Germany drives European investment transactions during 2020 as investors opt for core
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Europe’s second wave of coronavirus continues to dominate the economic headlines and shape the impact of the recovery as the European economy chugs into the final quarter of the year.
Economists are anticipating the European Central Bank will provide more monetary support, lifting the PEPP (Pandemic Emergency Purchase Programme) from €1.35 trillion to €2 trillion in December 2020, providing a further cash injection to stimulate demand and avoid a deflationary spiral. However, less than half of the €1.35 trillion PEPP has been invested thus far, so there is still more unallocated capital from the asset purchase programme to boost the eurozone economy.
This will aim to maintain business confidence levels, and ultimately job stability once furlough schemes are withdrawn over the next two years. Latest evidence indicates that the eurozone unemployment rate rose to 8.1% in August, up from the pre-Covid low of 7.2%. Focus Economics anticipates that the unemployment rate will peak at 9.5% during Q1 2021, and for eurozone GDP growth to rebound by 5.3% in 2021, following a 7.9% decline in 2020.
European commercial and residential investment volumes reached €44.5bn during Q3 2020, marking a 19% increase on Q2 2020, although a 33% decrease on the five-year average for the third quarter. Year to date (YTD), investment transactions volumes have reached €164bn, down 15% against the Q1–Q3 five-year average of €192bn (see chart, below).
Office investment volumes YTD fell by 26% to €55bn YoY, retail investment fell by 11% YoY to €24bn and logistics investment fell by 8% YoY to €22bn. Multifamily has proven to be the most resilient sector during 2020, representing a 3% fall YoY to €27bn and remains the second most active sector so far this year.
Investor activity across different asset classes has changed tack over the course of the year. The share of office investment has fallen from 40% in 2019 to 34% YTD during 2020, as we observe proportional increases in retail (from 13% to 15%) and multifamily (12% to 17%). A shortage of prime logistics stock continues to frustrate buyers, as logistics’ share rose from 12% to 13% of total transactions.
At country level, investment transaction volumes have varied during Q1–Q3 2020 against five-year averages (see chart, below).
Germany (+8%) and the Central Eastern European (CEE) countries of Poland (+23%), Romania (+17%) and the Czech Republic (+4%) recorded increases during 2020, which can be aligned with a relatively lower infection rate per capita during the first wave of the coronavirus in the CEE. In Portugal, 64% of the €2.1bn investment transactions so far this year has been portfolio deals, including a large retail portfolio during Q1 2020. Brexit negotiations continue to stymie UK investment, although the UK did observe an 85% quarterly rebound in transaction volumes across the three main commercial sectors.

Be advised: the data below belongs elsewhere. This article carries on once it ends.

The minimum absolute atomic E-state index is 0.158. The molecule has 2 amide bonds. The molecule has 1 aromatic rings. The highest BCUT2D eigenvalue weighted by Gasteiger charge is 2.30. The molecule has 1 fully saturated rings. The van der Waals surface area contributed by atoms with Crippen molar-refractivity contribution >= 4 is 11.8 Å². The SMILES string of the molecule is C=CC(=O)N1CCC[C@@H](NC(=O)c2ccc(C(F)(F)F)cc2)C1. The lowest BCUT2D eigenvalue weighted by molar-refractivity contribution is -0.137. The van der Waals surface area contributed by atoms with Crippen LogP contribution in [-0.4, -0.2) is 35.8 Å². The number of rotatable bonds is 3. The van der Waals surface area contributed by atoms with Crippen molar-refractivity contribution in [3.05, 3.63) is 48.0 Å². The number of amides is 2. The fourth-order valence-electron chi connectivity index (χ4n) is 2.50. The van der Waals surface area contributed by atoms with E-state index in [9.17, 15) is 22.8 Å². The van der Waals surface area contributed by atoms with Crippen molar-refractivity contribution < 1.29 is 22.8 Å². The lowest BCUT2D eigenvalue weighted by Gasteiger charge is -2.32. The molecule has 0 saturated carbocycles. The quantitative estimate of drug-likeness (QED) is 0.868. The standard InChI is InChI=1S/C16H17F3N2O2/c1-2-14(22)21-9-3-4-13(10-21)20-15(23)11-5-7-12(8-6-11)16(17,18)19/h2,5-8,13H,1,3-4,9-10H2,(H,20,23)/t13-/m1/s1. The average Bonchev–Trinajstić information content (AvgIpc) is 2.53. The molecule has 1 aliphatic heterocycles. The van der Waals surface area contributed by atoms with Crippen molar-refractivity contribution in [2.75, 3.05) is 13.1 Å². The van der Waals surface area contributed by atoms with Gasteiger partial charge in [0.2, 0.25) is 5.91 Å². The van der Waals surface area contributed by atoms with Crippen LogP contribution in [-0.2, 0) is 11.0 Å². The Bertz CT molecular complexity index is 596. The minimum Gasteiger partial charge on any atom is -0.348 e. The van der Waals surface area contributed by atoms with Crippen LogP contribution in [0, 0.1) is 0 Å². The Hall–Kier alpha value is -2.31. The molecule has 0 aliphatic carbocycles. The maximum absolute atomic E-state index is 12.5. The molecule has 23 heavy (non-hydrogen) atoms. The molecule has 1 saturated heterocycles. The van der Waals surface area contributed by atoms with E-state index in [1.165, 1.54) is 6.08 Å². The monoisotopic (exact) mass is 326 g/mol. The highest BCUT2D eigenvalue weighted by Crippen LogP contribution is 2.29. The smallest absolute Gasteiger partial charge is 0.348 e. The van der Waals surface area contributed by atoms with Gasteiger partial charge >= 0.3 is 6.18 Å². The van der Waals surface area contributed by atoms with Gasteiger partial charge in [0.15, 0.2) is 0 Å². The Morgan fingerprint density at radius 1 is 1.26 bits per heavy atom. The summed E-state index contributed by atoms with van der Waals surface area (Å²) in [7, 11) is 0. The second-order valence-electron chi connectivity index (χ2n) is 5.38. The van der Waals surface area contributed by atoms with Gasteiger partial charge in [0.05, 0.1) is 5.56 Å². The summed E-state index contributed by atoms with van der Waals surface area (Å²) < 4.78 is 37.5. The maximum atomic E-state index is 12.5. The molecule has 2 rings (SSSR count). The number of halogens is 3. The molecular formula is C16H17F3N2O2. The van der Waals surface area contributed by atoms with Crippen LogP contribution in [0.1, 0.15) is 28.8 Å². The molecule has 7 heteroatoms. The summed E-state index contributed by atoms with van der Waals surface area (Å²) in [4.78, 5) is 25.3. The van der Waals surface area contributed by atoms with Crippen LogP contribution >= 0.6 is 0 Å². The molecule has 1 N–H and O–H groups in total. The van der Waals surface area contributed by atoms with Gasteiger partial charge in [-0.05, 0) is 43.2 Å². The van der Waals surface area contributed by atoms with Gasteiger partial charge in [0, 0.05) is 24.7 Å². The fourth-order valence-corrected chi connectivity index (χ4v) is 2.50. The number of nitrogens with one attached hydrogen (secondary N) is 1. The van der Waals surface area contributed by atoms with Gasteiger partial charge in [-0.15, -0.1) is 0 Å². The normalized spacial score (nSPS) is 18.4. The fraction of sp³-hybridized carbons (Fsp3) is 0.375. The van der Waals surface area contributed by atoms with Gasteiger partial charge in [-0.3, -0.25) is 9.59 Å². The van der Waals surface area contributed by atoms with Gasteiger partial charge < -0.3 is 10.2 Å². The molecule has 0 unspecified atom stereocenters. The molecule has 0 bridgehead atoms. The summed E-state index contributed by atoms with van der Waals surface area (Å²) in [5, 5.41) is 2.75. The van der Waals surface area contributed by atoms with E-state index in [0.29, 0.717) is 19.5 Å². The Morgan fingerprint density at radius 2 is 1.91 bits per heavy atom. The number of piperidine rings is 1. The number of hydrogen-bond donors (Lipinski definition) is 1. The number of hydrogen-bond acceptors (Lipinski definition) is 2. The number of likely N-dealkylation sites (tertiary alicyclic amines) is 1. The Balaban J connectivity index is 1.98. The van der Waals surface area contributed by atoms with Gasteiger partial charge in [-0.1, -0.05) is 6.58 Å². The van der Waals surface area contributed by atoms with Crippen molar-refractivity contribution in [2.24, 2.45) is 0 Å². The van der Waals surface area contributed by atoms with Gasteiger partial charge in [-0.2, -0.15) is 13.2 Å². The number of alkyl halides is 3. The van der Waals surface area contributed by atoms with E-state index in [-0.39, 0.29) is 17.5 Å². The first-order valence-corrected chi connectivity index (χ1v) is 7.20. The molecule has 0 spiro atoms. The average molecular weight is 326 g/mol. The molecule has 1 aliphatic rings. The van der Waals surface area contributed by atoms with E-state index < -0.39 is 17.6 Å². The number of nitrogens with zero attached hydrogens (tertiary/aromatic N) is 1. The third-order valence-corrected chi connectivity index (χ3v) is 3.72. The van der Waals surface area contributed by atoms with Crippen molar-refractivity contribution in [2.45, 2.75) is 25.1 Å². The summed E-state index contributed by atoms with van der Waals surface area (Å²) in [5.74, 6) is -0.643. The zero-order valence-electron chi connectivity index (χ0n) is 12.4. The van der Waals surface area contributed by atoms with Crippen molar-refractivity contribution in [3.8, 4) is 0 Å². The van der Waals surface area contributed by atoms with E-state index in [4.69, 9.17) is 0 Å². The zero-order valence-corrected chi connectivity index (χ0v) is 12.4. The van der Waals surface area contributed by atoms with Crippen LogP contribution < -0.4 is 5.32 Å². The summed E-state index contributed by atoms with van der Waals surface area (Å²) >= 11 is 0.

However, delving deeper into the analysis, there are more structural factors at play here. Poland’s €1.9bn of logistics investment has already made it a record year for the sector, accounting for 48% of YTD transactions, as online retail spend was boosted by national lockdowns. In the Czech Republic, a €1.3bn of multifamily investment transacted during Q1 2020 boosted total activity, despite more modest Q2 and Q3 volumes. Romania office investment has reached €407m so far this year, marking the strongest year for Romanian office investment since 2007.
The UK market share has fallen from 27% to 20% of Europe’s total activity, as German activity rose from 28% to 34% of total activitySavills European Research
Over the last five years, Germany (28%) and the UK (27%) have dominated the market share for investment activity in Europe. However, during 2020, the UK market share has fallen from 27% to 20% of Europe’s total activity, as German activity rose from 28% to 34% of total activity. France remains in third place, accounting for 11% of total activity so far this year, down on last year given the weight of Korean investment targeting the French capital in 2019, although this is still above the five-year average of 10%.
Travel restrictions have limited cross-border investment in Europe during 2020, although the reduction has not been as dramatic as some would have anticipated. Cross-border transactions fell from 50% to 46% of total activity, according to RCA, accounted for by an increase in private investment activity from 16% to 19%. Another factor at play here is the strength of the euro, which has risen from $1.12 at end 2019 to $1.18 in late October 2020, reducing non-European bidders’ competitiveness.
The 'flight to familiarity' among cross-border investors is reflected in the fact that EME (European and Middle Eastern) investment has risen from 56% to 63% of total cross-border activity, as US (30% to 27%) and Asia Pacific (14% to 11%) both fell proportionally. We are now beginning to see more examples of non-European investors looking for European based equity partners with local expertise in order to deploy capital.
Due to the shortage of openly marketed, single-let prime product available in the market, we have observed a rising proportion of portfolio transactions taking place. In France and Germany, for example, a combined 44% of transaction volumes were accounted for in portfolio deals, up from 34% in 2019 as investors seek to scale up and deploy dry powder. Due to the extent that investors are looking to increase exposure to the logistics sector, we are observing a premium placed on larger core-plus/value add portfolios.
Read the articles within Spotlight: European Investment 2020 below.